Depression of cardiac sarcolemmal phospholipase D activity by oxidant-induced thiol modification.
Myocardial phospholipase D (PLD) is primarily localized at the sarcolemmal level and selectively hydrolyzes phosphatidylcholine to form phosphatidic acid as part of the signal transduction mechanisms for regulating Ca2+ movements in the heart. Since the myocardial cell damage induced by oxidative stress is associated with abnormalities in Ca2+ homeostasis and thiol status, we examined the thiol group dependence and the effects of oxidant species on this enzyme. Sarcolemmal membranes isolated from rat heart were exposed to several types of thiol group modifiers. Alkylation with N-ethylmaleimide or methyl methanethiosulfonate, mercaptide formation with p-chloromercuriphenylsulfonic acid, and thiol-disulfide exchange with 5,5'-dithio-bis(2-nitrobenzoate) depressed sarcolemmal PLD activity; in all cases the depression was prevented by dithiothreitol. At different concentrations of N-ethylmaleimide the PLD depression correlated well (r = 0.98) with the decrease in total thiol group content of the membrane. The enzyme activity was not affected by xanthine-xanthine oxidase, a superoxide anion-generating system, but was depressed by hydrogen peroxide (H2O2) in a concentration-dependent manner. This inhibitory effect was prevented by catalase as well as by dithiothreitol, but not by D-mannitol. The effect of a hydroxyl radical-generating system (Fenton reaction) could not be assessed because of an interfering direct inhibition by Fe2+. Dithiothreitol was also able to restore PLD activity in H2O2-pretreated membranes and to prevent a severe deactivation of the enzyme by hypochlorous acid (HOCI). Protection by glutathione and inhibition by its oxidized form were also observed.(ABSTRACT TRUNCATED AT 250 WORDS)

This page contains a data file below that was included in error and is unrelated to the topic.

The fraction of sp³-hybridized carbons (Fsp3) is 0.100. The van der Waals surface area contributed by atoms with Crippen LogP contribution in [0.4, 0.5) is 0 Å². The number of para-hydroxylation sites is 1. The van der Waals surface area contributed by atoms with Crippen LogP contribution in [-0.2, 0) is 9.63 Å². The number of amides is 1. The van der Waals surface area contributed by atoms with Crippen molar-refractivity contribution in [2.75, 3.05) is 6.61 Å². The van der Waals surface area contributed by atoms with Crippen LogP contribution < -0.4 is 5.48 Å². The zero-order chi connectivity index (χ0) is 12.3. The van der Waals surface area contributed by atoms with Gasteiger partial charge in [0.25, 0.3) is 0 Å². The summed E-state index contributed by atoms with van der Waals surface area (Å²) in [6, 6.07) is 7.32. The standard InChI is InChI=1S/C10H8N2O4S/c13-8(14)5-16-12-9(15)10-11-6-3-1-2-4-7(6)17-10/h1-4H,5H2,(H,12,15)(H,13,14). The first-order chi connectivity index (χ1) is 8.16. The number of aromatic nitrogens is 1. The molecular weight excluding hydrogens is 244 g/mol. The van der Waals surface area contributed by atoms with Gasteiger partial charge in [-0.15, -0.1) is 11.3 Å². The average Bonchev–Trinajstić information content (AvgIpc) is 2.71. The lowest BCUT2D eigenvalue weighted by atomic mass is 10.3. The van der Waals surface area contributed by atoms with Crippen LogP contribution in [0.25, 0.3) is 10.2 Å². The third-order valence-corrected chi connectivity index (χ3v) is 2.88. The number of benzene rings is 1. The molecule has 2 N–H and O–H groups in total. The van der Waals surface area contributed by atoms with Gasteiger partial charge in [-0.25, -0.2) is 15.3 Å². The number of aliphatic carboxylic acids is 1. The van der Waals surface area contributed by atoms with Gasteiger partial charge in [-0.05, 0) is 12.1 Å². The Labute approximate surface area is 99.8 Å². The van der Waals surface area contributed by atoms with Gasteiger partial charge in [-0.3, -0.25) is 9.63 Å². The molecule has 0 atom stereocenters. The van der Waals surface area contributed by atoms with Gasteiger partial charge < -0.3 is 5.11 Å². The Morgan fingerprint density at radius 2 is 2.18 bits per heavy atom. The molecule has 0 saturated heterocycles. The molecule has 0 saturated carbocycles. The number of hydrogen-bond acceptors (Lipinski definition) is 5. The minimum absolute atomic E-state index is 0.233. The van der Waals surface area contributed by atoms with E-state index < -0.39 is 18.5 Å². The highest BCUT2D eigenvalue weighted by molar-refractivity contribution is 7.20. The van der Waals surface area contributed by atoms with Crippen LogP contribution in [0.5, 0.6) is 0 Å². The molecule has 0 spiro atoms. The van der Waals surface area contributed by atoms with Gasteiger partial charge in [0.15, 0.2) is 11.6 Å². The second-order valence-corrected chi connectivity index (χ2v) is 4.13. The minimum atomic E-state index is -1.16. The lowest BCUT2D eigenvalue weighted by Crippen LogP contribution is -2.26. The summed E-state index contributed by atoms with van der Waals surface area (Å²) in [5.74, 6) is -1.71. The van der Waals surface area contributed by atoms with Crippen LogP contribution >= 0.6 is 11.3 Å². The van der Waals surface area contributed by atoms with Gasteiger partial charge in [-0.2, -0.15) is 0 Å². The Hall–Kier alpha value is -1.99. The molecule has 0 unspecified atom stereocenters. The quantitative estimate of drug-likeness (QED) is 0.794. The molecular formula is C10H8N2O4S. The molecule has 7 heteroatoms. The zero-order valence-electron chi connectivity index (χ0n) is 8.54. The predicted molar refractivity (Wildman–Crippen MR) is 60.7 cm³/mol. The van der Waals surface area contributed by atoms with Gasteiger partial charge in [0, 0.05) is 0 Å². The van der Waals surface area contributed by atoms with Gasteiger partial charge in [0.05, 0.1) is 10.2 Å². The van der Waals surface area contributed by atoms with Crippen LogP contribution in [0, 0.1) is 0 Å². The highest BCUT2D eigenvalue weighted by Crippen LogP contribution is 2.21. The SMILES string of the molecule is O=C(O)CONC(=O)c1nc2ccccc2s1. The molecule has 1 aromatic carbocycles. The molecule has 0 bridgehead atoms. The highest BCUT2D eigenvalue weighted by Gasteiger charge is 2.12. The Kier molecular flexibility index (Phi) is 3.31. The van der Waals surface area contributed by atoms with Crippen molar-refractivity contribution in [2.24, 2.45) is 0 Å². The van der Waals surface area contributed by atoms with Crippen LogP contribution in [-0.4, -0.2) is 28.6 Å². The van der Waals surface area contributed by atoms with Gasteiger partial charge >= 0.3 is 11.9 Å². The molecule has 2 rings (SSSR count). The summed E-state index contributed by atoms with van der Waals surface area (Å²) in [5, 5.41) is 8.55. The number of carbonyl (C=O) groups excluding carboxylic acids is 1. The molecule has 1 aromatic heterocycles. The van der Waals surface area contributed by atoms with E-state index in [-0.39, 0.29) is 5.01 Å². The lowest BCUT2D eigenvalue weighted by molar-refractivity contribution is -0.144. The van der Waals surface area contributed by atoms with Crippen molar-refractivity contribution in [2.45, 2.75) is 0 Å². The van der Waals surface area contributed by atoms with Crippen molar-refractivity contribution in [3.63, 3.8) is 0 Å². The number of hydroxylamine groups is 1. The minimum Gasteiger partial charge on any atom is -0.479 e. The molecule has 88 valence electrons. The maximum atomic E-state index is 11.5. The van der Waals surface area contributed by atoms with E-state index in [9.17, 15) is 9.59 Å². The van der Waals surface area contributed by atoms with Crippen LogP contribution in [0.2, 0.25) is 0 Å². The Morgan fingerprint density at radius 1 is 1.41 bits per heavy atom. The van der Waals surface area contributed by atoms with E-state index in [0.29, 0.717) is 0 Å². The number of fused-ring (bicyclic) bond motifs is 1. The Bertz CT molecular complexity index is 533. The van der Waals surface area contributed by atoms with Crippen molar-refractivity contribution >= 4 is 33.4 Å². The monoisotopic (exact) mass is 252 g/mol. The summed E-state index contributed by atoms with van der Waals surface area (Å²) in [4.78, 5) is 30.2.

- Copyright © 1992 by American Heart Association